A 4 Step Approach to Performing a Website Audit
For a small business, the decision to invest in developing a website is not a small one. Often, budgets have to be allocated far in advance and internal stakeholders have a hard time justifying the cost. In addition, it’s not always possible to directly correlate revenue generated through your website, especially if your web analytics package does not provide closed-loop reporting.
So why have a website? According to the Business Development Bank of Canada, while 84% of Canadians are shopping online, only 18% of small businesses have a website. 18%!!! This is a HUGE gap and identifies a significant demand by consumers for businesses to make their products available online.
However, it’s not as easy as “build it and they will come”. You have to invest a lot of time and hard work towards getting the right people to your website.
So if you’re one of the 18% of small businesses that have a website but not generating the return you’d like to see from it this guide to performing a website audit will not only show you how to do the audit but identify the gaps and where you can improve.
1. Summarize your goals and gather the right data
What is the business goal behind your website?
In some way your goals likely relate to attracting visitors, converting visitors into leads or even generating more customers through your website.
Summarize these goals and then gather the appropriate data to determine if these goals are being achieved and what is getting in the way of achieving them.
For example, if you are trying to attract more website visitors you are going to want to gather a short term view of all traffic sources (3 months) and compare this to a long term view of data, say the past 6 months to a year. Determine where you are receiving the most traffic from and make an action plan to determine how to increase traffic from this source.
2. Interpret the data
The hardest part of conducting an audit is what to do with all the data available to you! Questions to ask yourself:
- Are these traffic sources continually increasing or do they fluctuate? If they fluctuate look at your best months to determine which marketing activities took place and build upon those activities.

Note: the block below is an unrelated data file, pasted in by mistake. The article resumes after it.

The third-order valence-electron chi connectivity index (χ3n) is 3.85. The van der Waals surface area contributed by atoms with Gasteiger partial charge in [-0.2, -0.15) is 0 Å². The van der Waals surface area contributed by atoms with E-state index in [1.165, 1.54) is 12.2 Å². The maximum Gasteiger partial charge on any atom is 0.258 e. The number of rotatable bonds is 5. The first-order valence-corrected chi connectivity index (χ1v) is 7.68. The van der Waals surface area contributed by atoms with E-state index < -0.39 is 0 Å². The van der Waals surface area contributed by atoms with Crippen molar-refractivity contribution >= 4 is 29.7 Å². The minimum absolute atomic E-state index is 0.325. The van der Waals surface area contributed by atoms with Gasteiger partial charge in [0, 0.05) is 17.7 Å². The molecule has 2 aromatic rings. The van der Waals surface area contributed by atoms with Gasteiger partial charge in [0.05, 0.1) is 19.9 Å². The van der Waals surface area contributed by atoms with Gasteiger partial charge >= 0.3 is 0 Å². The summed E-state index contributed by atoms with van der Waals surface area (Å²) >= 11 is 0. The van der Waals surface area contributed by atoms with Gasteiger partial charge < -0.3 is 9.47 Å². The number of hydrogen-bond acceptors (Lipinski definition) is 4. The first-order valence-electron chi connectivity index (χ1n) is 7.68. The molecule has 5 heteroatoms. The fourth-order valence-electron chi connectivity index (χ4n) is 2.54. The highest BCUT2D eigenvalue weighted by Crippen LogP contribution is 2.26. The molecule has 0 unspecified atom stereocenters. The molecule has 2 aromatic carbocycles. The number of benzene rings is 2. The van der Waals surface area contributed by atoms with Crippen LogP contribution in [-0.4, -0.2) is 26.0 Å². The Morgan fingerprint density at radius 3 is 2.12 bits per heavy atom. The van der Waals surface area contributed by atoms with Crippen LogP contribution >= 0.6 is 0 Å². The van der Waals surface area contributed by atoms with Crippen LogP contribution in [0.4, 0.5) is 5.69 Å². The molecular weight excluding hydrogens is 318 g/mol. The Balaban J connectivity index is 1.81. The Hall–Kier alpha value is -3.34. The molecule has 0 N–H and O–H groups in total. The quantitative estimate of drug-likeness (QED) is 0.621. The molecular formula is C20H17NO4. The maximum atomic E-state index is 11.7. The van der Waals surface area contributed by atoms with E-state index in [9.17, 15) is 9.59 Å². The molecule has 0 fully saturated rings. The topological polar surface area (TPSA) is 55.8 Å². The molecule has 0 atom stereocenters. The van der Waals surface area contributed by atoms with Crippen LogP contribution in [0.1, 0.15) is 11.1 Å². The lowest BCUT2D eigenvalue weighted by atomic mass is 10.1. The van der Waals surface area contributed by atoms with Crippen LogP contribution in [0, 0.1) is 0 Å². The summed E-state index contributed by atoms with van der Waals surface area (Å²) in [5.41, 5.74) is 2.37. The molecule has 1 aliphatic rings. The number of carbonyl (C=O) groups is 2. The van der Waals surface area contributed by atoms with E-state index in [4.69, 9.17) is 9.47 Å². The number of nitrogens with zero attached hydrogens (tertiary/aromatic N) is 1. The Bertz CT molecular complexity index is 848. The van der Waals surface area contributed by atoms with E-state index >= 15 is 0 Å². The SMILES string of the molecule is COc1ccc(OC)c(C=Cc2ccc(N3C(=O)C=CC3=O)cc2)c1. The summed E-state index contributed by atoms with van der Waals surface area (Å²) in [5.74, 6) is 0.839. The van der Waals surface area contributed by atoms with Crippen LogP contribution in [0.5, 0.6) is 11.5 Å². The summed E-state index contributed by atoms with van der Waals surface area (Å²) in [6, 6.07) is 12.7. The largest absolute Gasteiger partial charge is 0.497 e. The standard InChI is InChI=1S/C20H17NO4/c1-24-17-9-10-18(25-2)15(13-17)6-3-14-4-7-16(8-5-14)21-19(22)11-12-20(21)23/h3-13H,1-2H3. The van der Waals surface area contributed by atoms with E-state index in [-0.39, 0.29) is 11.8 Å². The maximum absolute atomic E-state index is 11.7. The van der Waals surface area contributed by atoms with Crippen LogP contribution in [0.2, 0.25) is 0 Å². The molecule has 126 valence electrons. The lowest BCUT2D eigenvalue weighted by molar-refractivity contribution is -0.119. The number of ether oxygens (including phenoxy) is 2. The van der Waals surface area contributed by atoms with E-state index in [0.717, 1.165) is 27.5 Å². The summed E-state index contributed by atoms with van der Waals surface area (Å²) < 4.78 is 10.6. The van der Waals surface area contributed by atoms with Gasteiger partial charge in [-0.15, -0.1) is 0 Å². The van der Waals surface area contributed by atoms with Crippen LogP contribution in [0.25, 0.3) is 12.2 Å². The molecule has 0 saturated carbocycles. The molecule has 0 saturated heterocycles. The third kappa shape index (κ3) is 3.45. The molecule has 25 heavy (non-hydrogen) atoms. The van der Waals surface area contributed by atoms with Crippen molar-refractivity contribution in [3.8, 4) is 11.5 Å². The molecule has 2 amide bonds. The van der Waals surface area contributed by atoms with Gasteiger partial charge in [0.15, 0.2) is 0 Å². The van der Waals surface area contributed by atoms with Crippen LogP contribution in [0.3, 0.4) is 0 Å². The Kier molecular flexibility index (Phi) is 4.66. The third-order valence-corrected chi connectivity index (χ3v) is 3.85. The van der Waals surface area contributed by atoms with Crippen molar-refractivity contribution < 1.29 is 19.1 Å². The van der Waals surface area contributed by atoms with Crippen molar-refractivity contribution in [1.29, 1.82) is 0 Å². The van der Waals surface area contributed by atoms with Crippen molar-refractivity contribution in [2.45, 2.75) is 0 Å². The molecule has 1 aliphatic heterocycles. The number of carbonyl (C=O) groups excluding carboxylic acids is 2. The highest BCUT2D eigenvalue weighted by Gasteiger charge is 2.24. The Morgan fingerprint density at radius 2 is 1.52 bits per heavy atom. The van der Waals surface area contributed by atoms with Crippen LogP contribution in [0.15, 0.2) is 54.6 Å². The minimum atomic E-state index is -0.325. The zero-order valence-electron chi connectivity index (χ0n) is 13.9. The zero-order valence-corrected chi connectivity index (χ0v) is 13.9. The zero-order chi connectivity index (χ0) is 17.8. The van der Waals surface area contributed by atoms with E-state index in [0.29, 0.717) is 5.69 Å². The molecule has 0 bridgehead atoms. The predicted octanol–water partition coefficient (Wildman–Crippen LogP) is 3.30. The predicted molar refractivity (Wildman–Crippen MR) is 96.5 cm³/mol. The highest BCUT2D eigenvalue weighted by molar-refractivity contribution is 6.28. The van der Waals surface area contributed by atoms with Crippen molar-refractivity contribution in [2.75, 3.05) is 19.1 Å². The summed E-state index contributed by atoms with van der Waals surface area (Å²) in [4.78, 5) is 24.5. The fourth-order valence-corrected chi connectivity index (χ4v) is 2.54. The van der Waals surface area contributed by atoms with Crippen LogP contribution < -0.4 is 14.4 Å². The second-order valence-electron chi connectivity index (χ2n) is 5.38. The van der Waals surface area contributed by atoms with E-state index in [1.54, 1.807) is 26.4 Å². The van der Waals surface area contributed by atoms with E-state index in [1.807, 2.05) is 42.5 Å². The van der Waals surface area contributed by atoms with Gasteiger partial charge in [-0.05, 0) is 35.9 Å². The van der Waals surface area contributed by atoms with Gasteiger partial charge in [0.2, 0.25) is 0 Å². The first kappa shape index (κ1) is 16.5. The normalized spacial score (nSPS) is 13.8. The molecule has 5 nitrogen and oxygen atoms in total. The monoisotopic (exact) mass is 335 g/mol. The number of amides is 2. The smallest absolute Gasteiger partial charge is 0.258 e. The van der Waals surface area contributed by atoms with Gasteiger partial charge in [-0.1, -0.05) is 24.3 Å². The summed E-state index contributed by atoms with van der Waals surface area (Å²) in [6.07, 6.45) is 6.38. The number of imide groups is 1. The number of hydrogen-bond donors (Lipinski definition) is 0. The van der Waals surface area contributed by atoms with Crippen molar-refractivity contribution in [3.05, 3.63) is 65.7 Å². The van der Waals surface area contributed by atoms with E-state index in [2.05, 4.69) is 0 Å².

- Is your website converting a healthy percentage of visitors to leads? If yes, you can focus on increasing traffic so you can grow quicker. If no, work on increasing the number of leads generated with the current amount of traffic.
Once gaps are identified put them into takeaways you can present to your stakeholders.
A note about conversion rates
It is extremely important to remember that conversion rates vary greatly across industries and even between websites within the same industry. Set your own conversion rate goals for your company by working backward from the revenue your marketing department (or company) has to achieve in order to meet its business goals.
Conversion rate can be determined by: # of Actions / # Unique Visitors = Conversion Rate
An action can be anything deemed revenue generating by your company: A contact form submits, ebook download, e-commerce transaction, newsletter signup, etc.
Let’s say your website generates 60 leads (actions) per month and you attract 12,000 unique visitors per month. This means you have a conversion rate of 0.50%.
60 actions / 12,000 Unique visitors = 0.50% conversion rate
Each lead to your business has a value of about $150.00. You can say your website is generating roughly $9,000.00 in possible revenue, or actual if these are transactions (60 actions x $150.00).
Does $9,000.00 meet your goals? If not, look at ways to increase the conversion rate, visitors or a combination thereof.
3. Identify gaps and create takeaways
Once you’ve identified some areas for improvement, the next step is to create some takeaways you can communicate with your stakeholders.
Some things you may want to communicate:
- How has traffic compared over the past three months to over the past year?
- Which campaigns have worked well over the past quarter?
- How many leads are generated each month?
- How many of these leads are sales-ready?
Set some new goals based on these takeaways and present an action plan on how to get there.
4. Communicate to stakeholders
We all remember learning about SMART goals in our business classes:
If you conduct an audit and come out of it with a goal such as “Increase leads and brand awareness by the end of the year” it’s not going to get you anywhere. This goal is not urgent and is based on a metric that is not measurable (brand awareness).
It’s important to set SMART goals so you can build a precise plan for achieving it – something like “Increase lead volume by 10% by December 31st, 2019” is a goal that will put a fire under your butt!